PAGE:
Photo by Mel Ah Ching
Photo by Mel Ah Ching

A diverse group held a press conference at the state Capitol yesterday to oppose four bills that exempt state and county government projects from the standard environmental review process. About 50 people representing various community and environmental organizations laid out their opposition to the controversial legislation – part of the “dirty dozen” – they say will hurt Hawaii’s environment in a number of ways.

Spokespeople for Hawaii’s 1000 Friends, Earth Justice, Sierra Club, Save Oahu Farm Lands, Kakaako-Makai Community Planning Advisory Council, the North Shore Neighborhood Board, and the native Hawaiian community, were among those protesting bills, some of which are on the schedule for action today at the legislative crossover.

Robert Harris from the Sierra Club said: “Environmental laws helped protect Hawaii for the last 40 years, … helped keep the country country, and yet this year, perhaps more so than in the past, these laws are under attack. Let me be clear: Most people are fully in favor of the idea of streamlining – of trying to make sure we can have a healthy economy and a healthy environment.  But what is being proposed today is not streamlining. It is attempting to fundamentally exempt the government from having to comply with its own laws.”

Four Republican lawmakers including Representatives Cynthia Thielen, Gil Riviere and Corrine Ching and Senator Sam Slom, also shared their opposition to the bills. There has been bipartisan opposition in the House that includes Democrats largely from the dissident faction and the majority of the House Republicans, but in the Senate, Sam Slom, the lone Republican, is the only one to vote against these measures so far.
Rep. Cynthia Thielen, R-Kailua, said “I am so grateful to all you for being out here, because this is what makes a difference. … There are some very bad bills that are moving their way through the legislature and because of all of you and your opposition, we are beginning to be able to slow those bills down. Tomorrow is the day I hope we kill them.”
All of the speakers had a similar message:  The bills are “bad” for Hawaii’s environment and cultural sites – and they expressed dismay the leadership of the House and Senate “are not listening to the public’s concerns.”
Kaleo Pike, who represented the native Hawaiian community, said the community needs to have a stronger voice. “They are not being heard.  And only a select few are being heard. That has to stop.”
The speakers also agreed there should be more transparency and accountability in the legislative process.

Specifically, the legislation includes:

SB 2927, introduced by Sen. Donovan Dela Cruz, D-North Shore, which allows the construction of high-density projects via “Transit Oriented Developments” (TOD) to be built around rail and bus transit stations. The TODs could include the construction of structures that exceed height and density zoning limits built without the normal county planning and zoning change process. All state fees for construction around the city’s planned elevated steel on steel rail system will be exempt. In addition, no one will be held liable for problems: the legislation “indemnifies any county, its officials, or employees from any action taken on reviewing, approving, modifying or disapproving an application or plans for an exceptional planning project.”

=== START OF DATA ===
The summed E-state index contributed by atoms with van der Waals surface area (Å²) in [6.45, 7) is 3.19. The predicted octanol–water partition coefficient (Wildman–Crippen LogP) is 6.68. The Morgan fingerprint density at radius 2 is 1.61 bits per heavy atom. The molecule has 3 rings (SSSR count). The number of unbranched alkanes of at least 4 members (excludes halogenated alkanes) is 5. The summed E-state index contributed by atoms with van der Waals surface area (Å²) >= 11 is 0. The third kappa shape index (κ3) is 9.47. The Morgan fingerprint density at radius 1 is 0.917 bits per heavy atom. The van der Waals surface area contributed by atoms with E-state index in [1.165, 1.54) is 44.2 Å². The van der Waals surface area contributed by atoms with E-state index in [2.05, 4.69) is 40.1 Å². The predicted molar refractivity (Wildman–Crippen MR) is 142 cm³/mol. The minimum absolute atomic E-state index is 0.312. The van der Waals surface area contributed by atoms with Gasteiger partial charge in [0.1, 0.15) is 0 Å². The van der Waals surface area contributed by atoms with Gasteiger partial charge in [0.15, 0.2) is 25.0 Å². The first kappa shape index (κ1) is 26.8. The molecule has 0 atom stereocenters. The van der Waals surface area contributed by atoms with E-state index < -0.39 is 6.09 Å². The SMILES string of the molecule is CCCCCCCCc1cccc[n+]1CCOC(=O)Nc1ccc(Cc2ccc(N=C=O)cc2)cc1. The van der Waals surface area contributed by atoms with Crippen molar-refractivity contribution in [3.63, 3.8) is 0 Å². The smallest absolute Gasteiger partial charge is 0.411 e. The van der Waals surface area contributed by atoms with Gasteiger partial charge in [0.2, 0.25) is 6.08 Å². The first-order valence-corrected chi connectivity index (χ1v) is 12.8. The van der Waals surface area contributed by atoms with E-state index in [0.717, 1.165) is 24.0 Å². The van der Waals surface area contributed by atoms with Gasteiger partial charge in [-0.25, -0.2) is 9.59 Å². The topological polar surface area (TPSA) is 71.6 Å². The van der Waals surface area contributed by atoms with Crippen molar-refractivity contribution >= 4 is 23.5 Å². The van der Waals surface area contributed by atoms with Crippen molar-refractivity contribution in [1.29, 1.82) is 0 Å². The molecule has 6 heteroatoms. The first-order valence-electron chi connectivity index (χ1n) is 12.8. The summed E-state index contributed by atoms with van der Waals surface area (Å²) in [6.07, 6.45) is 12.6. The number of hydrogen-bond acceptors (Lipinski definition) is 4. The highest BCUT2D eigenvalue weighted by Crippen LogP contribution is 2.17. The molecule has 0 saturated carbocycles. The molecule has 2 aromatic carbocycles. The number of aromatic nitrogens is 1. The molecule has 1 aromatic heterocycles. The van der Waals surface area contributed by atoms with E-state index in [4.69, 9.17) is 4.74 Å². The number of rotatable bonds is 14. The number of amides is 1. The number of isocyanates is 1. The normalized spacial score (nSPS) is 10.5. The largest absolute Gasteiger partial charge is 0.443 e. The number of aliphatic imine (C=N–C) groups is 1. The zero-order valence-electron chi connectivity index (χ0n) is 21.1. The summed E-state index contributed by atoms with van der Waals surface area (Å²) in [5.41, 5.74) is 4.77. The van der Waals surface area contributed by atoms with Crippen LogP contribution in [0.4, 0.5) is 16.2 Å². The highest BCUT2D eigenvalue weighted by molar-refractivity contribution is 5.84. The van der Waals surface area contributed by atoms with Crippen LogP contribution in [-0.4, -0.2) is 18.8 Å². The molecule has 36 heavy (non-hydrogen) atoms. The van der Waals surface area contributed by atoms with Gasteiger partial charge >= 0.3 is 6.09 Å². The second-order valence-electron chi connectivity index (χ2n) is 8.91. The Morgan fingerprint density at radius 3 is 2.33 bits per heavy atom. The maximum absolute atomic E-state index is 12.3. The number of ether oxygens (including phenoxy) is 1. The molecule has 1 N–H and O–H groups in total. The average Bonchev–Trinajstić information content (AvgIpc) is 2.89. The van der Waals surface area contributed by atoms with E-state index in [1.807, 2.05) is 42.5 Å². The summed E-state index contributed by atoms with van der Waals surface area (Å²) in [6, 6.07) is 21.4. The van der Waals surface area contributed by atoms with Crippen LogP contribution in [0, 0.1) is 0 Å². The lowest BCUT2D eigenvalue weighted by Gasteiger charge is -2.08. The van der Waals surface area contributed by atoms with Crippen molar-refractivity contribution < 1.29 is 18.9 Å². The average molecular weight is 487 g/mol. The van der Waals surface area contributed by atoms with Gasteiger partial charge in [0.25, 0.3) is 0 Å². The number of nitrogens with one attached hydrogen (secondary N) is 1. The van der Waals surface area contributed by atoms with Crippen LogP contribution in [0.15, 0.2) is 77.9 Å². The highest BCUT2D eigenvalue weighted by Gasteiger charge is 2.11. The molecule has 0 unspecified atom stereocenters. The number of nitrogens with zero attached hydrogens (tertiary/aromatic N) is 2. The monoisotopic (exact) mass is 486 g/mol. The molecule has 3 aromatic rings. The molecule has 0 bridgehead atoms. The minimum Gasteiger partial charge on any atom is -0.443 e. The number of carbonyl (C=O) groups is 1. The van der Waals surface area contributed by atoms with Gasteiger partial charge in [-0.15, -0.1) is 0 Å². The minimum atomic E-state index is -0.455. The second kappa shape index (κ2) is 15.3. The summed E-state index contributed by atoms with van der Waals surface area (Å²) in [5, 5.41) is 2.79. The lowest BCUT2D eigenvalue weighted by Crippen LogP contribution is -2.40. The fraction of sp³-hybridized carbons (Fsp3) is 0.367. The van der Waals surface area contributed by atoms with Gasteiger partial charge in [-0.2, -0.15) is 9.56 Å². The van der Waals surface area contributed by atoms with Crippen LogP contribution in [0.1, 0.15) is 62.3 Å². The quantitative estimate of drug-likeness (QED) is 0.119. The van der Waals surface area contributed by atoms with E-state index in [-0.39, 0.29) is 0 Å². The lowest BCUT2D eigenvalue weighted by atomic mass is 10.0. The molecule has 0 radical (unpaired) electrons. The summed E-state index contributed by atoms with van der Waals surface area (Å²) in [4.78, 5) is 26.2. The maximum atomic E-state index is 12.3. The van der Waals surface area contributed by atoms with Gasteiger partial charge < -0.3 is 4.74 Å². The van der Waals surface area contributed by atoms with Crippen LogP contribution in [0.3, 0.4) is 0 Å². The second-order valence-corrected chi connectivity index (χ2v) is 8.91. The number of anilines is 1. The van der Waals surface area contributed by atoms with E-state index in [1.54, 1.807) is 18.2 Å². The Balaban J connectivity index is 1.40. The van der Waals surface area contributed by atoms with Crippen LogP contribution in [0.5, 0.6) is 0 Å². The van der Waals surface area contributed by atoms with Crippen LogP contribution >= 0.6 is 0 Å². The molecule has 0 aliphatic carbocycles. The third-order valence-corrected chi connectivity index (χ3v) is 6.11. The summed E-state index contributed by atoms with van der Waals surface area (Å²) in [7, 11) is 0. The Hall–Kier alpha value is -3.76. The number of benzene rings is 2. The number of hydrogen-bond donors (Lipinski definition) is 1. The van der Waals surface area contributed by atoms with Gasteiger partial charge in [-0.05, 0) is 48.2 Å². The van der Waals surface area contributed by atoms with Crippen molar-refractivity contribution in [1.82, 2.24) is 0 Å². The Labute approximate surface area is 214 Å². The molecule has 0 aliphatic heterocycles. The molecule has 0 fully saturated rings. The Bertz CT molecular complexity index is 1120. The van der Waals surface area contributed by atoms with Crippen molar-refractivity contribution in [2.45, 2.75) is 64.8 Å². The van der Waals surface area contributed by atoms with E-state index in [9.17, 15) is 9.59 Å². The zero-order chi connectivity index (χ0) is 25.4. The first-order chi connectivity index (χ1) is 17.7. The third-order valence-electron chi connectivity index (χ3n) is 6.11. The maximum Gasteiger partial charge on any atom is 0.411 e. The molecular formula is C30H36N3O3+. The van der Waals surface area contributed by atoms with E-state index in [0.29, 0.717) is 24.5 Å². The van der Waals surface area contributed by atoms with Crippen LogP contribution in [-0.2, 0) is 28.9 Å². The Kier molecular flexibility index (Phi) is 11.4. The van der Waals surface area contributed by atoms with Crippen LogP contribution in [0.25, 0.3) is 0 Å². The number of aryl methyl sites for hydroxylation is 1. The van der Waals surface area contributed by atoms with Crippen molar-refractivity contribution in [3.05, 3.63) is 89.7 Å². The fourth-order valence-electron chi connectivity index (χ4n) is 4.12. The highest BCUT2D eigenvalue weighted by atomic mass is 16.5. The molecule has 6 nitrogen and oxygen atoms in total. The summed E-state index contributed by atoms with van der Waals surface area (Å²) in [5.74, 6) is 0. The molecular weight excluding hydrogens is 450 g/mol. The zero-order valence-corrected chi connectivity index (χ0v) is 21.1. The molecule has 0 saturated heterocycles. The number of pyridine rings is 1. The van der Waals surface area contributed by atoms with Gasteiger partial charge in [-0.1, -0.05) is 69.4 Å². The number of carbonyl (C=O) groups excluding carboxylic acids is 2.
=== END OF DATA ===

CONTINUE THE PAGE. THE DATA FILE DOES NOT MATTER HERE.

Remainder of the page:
Donna Wong, executive director of Hawaii’s 1000 Friends, said “Unplanned high-density Transit Oriented Development could impact and adversely affect conservation land, open shoreline recreational areas, historic sites and agricultural lands.”

SB 755which had its contents “gutted and replaced” by new language, “exempts state projects from Chapter 343 environmental review (Environmental Assessment and Impact Statement process) and from shoreline setback variance requirements. The legislation also “exempts airport structures and improvements from the county coastal Special Management Area Permit (SMA) process and  exempts commercial harbors submerged lands from conservation district permitting and site plan review requirements.” If this bill passes, Gov. Neil Abercrombie could develop the list of state projects to exempt from environmental review requirements, and in the process, skip over the Environmental Council, the Office of Environmental Quality Control rules and the county SMA process. Several of the people there yesterday said how disappointed they are with Gov. Neil Abercrombie, who was supported by environmentalists in his 2010 gubernatorial campaign, has been pushing development in Kakaako. That includes the a 650-foot tower, two smaller residential and commercial buildings, a parking structure, and a civic/commercial center at 690 Pohukaina. The tower, which would include affordable and market-priced apartments, would be the tallest building in Hawaii and exceed long established height limits.
Wayne Takamine, chair of the Kakaako-Makai Community Planning Advisory Council, said yesterday: “We have some concerns about the governor is going to be in charge of all of these exemptions. And some of these positions he has taken, doesn’t consider all of the stakeholders that are involved.”
SB 755 HD3 and SB 2927 HD1, along with HB 2398 SD1, and HB 2819 SD2 would “collectively allow exceptionally high-density developments in yet-to-be-established urban “planning districts” and state agency/private partnership projects to be channeled through the Public Lands Development Corporation (PLDC), a budding new agency.”
Michelle Matson, one of the two primary organizers of yesterday’s event, said because of Act 55, which was enacted in 2011, the PLDC is already exempt from state statutes, city ordinances and building standards.
Some 700 have signed a petition opposing the bills.

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